Cinnamon was another popular ice cream flavour – a rare and prestigious dessert served on wedding days. Even though Malta was smack dab in the middle of trading routes throughout the ages, the spice was still expensive and difficult to obtain.

Inquisitor's Palace Kitchen Malta

Inquisitor's Palace Kitchen, via Inquisitor's Palace - National Museum of Ethnography, Malta, Facebook

The First Recorded Ice Cream Recipe 

At the National Library in Valletta, one can find numerous recipe books from the 17th century that include ice cream recipes. Such examples include a 1748 manuscript, known as the first proof on European ice cream, named 'Libro di Secreti per Fare Cose Dolci di Varii Modi' written by Michele Mercieca.

In his book, Mercieca states that milk must be heated before egg yolks and sugar are added to it, along with any other ingredients needed for the recipe. The mixture was then poured into specialised copper vats which were placed in a mixture of ice and salt – these containers were used in place of freezing gear available today.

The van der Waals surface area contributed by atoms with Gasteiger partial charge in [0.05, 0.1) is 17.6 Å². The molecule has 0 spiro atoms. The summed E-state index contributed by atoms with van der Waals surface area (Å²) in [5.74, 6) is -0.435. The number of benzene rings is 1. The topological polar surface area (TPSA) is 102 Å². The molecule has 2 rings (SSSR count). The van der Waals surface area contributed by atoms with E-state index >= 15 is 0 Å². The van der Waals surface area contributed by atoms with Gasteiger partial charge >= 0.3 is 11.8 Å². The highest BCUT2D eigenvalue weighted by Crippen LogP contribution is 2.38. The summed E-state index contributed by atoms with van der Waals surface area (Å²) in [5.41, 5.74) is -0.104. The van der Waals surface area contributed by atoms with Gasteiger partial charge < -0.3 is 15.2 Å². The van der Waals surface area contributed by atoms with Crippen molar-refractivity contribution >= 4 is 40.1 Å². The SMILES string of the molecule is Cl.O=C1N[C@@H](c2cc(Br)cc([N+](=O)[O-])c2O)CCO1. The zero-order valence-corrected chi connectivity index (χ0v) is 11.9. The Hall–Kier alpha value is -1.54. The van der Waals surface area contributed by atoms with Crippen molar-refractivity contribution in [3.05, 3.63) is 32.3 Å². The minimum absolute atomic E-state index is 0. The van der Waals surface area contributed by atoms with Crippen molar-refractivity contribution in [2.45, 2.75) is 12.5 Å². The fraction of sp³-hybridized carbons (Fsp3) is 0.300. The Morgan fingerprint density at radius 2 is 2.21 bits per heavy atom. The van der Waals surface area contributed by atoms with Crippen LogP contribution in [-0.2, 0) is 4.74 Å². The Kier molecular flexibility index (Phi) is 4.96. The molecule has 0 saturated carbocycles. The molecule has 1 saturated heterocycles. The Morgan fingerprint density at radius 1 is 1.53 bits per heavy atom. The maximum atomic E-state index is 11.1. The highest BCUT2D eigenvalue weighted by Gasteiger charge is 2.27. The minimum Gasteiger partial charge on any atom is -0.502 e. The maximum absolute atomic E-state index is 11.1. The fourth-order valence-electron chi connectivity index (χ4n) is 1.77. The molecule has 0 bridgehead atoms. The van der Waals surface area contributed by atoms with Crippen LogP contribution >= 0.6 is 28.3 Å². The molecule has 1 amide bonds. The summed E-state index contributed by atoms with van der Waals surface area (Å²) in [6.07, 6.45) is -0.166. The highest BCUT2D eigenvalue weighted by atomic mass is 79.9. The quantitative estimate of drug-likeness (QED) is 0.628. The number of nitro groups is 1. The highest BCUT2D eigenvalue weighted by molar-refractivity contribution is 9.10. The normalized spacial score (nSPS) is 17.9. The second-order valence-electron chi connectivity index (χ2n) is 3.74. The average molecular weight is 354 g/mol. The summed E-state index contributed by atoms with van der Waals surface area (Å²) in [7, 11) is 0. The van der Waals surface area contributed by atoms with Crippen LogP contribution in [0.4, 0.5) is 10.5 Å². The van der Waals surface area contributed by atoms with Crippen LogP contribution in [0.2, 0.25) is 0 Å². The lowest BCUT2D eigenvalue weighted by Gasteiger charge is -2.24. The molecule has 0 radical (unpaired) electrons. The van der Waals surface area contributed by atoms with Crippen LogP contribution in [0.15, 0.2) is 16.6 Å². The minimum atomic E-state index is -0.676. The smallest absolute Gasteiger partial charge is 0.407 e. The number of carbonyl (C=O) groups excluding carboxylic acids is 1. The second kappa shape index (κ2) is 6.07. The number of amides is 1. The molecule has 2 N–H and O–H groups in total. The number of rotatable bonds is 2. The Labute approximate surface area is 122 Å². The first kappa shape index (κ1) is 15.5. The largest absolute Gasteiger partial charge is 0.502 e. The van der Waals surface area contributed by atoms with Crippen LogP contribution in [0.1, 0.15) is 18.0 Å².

Mercieca also writes that ice creams were served in fanciful shapes and colours, with saffron and cochineal being used as colouring. The most popular ice cream flavour in Malta according to Mercieca, was chocolate.

Painting of Vicotria Gate

Victoria Gate, Highlights from Malta's food history, via Independent

A Welcome Gift